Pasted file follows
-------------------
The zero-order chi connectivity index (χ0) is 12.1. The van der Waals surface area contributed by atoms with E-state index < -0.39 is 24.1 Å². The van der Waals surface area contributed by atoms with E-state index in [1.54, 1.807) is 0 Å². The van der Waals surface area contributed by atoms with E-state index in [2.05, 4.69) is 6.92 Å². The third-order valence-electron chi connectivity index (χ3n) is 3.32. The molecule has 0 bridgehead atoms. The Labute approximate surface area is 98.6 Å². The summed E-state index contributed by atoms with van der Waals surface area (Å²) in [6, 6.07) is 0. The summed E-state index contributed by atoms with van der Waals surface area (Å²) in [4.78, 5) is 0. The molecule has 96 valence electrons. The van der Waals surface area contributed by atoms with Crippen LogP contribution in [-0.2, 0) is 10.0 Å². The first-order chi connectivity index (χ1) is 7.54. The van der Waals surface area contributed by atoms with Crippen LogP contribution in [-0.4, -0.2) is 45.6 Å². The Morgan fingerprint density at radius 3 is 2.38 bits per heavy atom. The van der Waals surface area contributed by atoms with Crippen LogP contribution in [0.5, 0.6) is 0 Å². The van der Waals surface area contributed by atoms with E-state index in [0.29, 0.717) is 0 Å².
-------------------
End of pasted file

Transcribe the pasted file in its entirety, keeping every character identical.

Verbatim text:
The zero-order chi connectivity index (χ0) is 12.1. The van der Waals surface area contributed by atoms with E-state index < -0.39 is 24.1 Å². The van der Waals surface area contributed by atoms with E-state index in [1.54, 1.807) is 0 Å². The van der Waals surface area contributed by atoms with E-state index in [2.05, 4.69) is 6.92 Å². The third-order valence-electron chi connectivity index (χ3n) is 3.32. The molecule has 0 bridgehead atoms. The Labute approximate surface area is 98.6 Å². The summed E-state index contributed by atoms with van der Waals surface area (Å²) in [6, 6.07) is 0. The summed E-state index contributed by atoms with van der Waals surface area (Å²) in [4.78, 5) is 0. The molecule has 96 valence electrons. The van der Waals surface area contributed by atoms with Crippen LogP contribution in [-0.2, 0) is 10.0 Å². The first-order chi connectivity index (χ1) is 7.54. The van der Waals surface area contributed by atoms with Crippen LogP contribution in [-0.4, -0.2) is 45.6 Å². The Morgan fingerprint density at radius 3 is 2.38 bits per heavy atom. The van der Waals surface area contributed by atoms with Crippen LogP contribution in [0.5, 0.6) is 0 Å². The van der Waals surface area contributed by atoms with E-state index in [0.29, 0.717) is 0 Å².